Of course it’s going to be well cooked.
The planners would not have given you this assignment if there was doubt in your culinary capabilities. They are just speaking based on their personal taste.

If at all possible, and if you are doing plate service, warm those plates if at all possible, - blot those planners’ pork portions with a wad of paper towel to get rid of those evil juices. Serve the planners separately if you have to. Sauce or gravy, something, goes on top of their portions. It’s always worked for me in similar circumstances. If there is any grace in their hearts they will compliment you on your superb work. Just don’t you count on it.

Remember, in life most folks discover it’s always better to seek forgiveness than permission.
What’s the worse thing that can happen? - You won’t be asked to cook for the next event?
Most of your guests will become your raving fans.
And you will bask in their admiration.
Do well.

Recipe please on you onion and herb gravy. I am making a pork loin tomorrow. Yum! Thank you for the great information on how to cook it. When I have cooked a pork loin in the oven I have made an apricot glaze that was really yummy, but I want to Sous Vide my pork at 140. My pork tenderlions have come out moist and fantastic, thought I should try a pork loin.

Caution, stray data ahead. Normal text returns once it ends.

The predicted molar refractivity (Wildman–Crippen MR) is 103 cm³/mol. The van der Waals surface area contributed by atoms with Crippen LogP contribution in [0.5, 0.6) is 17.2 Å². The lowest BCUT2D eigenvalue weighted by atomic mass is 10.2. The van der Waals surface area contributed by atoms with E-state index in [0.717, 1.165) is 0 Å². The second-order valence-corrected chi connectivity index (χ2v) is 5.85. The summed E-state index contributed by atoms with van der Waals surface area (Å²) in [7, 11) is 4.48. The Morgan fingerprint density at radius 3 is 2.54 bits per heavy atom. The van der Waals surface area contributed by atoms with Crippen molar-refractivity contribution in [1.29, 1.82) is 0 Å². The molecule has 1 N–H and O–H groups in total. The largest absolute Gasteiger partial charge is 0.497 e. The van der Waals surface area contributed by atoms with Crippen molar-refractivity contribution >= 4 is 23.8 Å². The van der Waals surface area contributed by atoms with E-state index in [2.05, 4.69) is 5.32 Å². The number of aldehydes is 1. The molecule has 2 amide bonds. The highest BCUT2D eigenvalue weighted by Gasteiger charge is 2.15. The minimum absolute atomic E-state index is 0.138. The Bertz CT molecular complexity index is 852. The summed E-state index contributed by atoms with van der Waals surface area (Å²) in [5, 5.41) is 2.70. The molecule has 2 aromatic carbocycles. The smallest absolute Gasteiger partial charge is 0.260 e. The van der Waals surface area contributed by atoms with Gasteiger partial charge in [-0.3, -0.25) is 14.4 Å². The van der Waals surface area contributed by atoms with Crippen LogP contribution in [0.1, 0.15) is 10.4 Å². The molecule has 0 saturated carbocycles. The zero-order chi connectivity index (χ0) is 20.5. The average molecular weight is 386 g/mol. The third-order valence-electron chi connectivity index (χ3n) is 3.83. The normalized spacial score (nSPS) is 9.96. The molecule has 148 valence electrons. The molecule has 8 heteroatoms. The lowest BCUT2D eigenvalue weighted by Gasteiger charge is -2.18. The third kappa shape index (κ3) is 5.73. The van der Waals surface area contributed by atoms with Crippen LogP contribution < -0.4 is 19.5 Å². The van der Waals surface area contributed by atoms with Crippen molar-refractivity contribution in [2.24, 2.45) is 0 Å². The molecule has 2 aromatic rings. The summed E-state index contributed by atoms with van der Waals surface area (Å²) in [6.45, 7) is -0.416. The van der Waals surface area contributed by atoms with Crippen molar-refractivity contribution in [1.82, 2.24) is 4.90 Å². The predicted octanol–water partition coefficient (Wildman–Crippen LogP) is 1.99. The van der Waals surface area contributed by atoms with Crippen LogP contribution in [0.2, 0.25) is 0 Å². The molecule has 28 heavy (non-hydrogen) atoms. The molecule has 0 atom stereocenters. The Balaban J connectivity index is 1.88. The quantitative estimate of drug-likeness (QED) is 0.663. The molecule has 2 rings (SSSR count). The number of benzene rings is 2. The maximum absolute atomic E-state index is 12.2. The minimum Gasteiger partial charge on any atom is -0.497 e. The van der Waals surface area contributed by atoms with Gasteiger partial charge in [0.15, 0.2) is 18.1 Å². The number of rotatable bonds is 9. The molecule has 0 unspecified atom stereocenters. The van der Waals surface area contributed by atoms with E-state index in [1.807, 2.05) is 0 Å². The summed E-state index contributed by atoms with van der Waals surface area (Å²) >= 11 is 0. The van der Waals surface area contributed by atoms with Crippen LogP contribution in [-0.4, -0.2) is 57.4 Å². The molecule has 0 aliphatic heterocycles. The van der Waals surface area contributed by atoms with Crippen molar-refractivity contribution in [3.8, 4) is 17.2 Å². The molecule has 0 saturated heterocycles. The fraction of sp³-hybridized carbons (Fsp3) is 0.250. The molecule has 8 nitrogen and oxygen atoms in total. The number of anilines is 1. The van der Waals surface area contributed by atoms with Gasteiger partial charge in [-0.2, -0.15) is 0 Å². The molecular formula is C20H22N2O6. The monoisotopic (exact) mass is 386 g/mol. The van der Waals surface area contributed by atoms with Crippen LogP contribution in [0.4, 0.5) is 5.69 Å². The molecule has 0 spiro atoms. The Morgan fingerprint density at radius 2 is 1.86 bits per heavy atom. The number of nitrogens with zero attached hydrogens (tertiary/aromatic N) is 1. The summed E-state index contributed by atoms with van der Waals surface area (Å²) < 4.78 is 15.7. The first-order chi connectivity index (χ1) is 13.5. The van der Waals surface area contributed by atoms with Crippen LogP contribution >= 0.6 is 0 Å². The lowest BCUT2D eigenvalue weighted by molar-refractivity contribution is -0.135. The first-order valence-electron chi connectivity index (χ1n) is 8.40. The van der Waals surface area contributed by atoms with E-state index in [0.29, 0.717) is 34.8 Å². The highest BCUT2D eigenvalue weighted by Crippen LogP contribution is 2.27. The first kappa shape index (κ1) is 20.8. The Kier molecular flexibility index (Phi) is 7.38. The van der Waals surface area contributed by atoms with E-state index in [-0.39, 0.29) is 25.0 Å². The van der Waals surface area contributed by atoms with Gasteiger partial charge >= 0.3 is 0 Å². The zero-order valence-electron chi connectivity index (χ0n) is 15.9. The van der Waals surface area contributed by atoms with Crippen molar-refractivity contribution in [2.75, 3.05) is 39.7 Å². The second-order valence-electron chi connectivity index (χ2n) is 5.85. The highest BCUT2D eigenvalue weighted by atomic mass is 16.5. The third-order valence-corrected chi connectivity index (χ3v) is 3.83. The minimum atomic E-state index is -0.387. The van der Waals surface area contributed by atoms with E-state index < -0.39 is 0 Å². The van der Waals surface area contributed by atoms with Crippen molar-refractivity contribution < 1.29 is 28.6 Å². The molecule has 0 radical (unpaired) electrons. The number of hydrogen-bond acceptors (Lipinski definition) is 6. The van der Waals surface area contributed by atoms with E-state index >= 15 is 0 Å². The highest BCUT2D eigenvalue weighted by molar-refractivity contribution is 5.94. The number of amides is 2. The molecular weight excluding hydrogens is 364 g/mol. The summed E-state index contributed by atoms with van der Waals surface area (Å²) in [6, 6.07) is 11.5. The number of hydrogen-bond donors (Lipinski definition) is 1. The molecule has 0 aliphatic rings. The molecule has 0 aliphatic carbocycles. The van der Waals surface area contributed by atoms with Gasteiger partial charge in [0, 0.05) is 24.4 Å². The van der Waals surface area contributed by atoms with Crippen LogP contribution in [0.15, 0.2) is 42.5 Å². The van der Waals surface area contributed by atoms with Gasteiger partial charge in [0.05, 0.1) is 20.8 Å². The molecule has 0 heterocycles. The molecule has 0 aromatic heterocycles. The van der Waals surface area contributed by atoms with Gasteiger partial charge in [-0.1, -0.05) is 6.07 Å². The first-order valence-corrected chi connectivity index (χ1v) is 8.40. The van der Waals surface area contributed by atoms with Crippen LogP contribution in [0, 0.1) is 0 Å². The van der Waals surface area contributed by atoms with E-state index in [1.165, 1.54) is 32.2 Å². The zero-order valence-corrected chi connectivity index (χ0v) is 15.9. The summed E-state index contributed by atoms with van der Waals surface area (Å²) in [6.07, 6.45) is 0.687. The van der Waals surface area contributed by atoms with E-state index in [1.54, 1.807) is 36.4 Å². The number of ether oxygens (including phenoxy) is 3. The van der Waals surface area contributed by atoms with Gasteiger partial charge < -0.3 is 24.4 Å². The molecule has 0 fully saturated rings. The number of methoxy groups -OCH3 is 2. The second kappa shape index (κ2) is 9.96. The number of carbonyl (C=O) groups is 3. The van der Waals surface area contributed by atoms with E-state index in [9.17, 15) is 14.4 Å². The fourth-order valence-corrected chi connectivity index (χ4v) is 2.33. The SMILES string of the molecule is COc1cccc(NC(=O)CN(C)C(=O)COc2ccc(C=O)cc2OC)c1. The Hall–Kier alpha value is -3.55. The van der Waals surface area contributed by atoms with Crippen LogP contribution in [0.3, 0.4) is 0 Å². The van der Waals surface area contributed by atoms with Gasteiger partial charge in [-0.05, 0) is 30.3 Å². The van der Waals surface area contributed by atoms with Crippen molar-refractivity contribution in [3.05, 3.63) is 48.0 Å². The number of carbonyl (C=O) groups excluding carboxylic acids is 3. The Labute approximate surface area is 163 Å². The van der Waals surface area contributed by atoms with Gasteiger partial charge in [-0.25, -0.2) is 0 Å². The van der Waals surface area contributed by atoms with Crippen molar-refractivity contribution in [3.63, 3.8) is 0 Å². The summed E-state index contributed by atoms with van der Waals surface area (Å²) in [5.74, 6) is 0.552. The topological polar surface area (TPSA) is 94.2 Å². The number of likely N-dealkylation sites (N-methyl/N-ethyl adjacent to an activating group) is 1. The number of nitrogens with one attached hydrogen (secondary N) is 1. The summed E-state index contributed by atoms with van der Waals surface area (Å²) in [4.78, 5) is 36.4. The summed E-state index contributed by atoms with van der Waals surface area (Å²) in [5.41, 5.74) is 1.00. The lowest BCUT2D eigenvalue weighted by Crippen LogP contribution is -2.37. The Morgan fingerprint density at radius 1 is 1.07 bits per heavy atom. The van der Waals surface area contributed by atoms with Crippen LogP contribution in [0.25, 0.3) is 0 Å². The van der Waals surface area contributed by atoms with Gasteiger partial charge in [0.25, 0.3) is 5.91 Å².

Mary, i use techniques rather than recipes when i cook so i don’t have any written details to give you. Just use the same basic technique you used to cook your pork tenderloins, only SV cook the pork loin about twice as long as the tenderloins. By the way, I consider an overnight brining to be essential with most contemporary pork, but it’s too late for that this time. Please try it sometime. It makes a significant difference.

Here’s what i do for all roasts with a few details for your gravy in particular. It starts with the meat. I’d whack up a large cooking onion and put half of it in the SV bag with the pork. Use any herbs you enjoy with pork. I like fresh rosemary, thyme, a little sage, and garlic with pork. Use more than you think you need. Put half of the herbs to cook with the pork.